Because I am the only one here, I really try to fully embrace this – I attempt to set all my feelings of inadequacy aside, all the other “stuff” that clogs my brain surrounding my life.

And I visit patients, family, staff. From the depths of my being, I try to embody love in the best way I know how. I know, with that great knowing, that I am always inadequate, yet God uses such an open, seeking heart to minister. Where I fall short, the grace of God steps in.

Day 4

It’s like a middle school dance
That awkwardness
How I want to be there, yes, definitely
But I just don’t know how
What to do
How to hold my hands,

I don’t know what to do when I go see
Someone who has 3 months to live
But the doctor hasn’t told him yet
The weight of that knowledge on my heart
The unfairness that I know
And he doesn’t
So, I stand

I stand and I try to remember
My presence is enough

So I smile, say hi,
My name’s Meggie
I’m the chaplain

Chaplain Internship: Day Three

I’m taking a preaching class right now at school, and one of the patterns we’re supposed to avoid when creating our sermons is called proof-texting.  Basically, we all proof-text to a certain degree.  We have an opinion, whether ignorant or informed, and we gather pieces of evidence from the world to support it.  The same can be done with Scripture.  We have a certain theological, usually cloaked by the word moral, perspective and use sacred texts to support that ideology.  So, when I’m doing chaplain work, I’m given by the title some sort of authority when it comes to such matters.  But I really don’t feel that I have this authority, especially since I do not know the Christian Bible so well.  I know even less when it comes to other religions.  When I make the statement, “In my professional, religious opinion…..xyz, ” I need to be able to back that with some sort of evidence.  Yet, isn’t this in of itself proof-texting?  And is this what gives me the authority to make such statements?  Especially when they are directly contradictory to what others have said using the same texts.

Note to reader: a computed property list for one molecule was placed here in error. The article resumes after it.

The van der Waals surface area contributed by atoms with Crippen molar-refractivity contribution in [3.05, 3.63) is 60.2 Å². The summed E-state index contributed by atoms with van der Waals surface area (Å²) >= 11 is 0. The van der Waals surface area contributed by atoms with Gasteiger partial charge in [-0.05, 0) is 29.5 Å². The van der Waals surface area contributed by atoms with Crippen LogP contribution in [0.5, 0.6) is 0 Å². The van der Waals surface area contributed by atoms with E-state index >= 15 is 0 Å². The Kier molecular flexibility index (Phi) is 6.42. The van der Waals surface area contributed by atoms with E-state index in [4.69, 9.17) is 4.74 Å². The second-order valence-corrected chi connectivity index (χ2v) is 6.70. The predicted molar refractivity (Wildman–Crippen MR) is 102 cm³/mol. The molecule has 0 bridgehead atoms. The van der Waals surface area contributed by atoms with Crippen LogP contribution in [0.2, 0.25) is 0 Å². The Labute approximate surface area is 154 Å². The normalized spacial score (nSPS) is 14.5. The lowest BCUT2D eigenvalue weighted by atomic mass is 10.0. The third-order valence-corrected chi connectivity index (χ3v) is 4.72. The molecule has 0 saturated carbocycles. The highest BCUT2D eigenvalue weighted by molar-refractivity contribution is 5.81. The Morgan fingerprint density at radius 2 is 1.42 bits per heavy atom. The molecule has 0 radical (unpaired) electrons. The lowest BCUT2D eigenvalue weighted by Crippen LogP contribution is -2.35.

It’s really complicated this authority piece.  Like anything else, it’s imbedded within the structure of injustice that is my society.  I, by my position within the world, was able to access health and education, which foundationally gave me the ability to eventually be enrolled in the chaplaincy internship, which is how I came to say, quite definitively in the middle of the hospital to a woman who’s daughter just had a psychotic break due to her mental illness and parental-taught belief that God does not love her because she is gay:

“In my professional, religious opinion, it’s okay to be gay.”

Chaplain Internship: Day Two

Holy crap, so much to unpack. Already, my second day! But really rich, good stuff, so I’m not all that bothered by the challenge. I have some homework to do based on what I learned today: find local clubs in the area that offer military honors to veterans who’ve died. I say this because a WWII vet just died today when I was at work. We walked over and talked with the family, and it came up that the deceased was a WWII vet. We conversed about that for awhile, and it felt really good to be able to follow that line of conversation based on my military experience. I need to look into local clubs in the area who give military honors at funerals (Legion? VFW?). I remember being on funeral detail when I was a young buck sergeant in Alleghany County, Pennsylvania. It’s weird how I can fold a flag drapped over someone’s coffin at a funeral and never flicnch. Perfectly executed movements. The snap of the flag as we fold it, into a perfect triangle. No blue showing, whatsoever. But on the drive home, I can barely see the road. I remember this, and I tell the family – You are entitled to full burial honors.

But I shouldn’t have said that, because I don’t know. I can’t remember if you need to be honorably discharged to be eligible for this. I can’t remember if any WWII vet was ever actually dishonorably discharged. The point is, I spoke in the moment, and I don’t know if what I said was true. All I know is – I folded a couple flags at a couple of local, forgotten ceremonies for vets. I hope they look into it. I need to get more information about this.

And then a story I can’t hardly recount it’s already so long (and it’s only my second day!). But it ended with this theological rumination:

There are some things that happen in life that shake even the most able-brained of people. Things that even perfectly normal, well-adjusted adults need help with. So, imagine how these instances might disrupt an already disrupted mind. It feels like uncharted territory. The thing about it is, it’s just like sitting with someone in their grief. You sit with them. Yet so many people seem hesitant to sit with someone when they’re in cognitive disarray. At the end of the day though, it’s always about grace:

There is absolute freedom in knowing that you are wholly loved by God.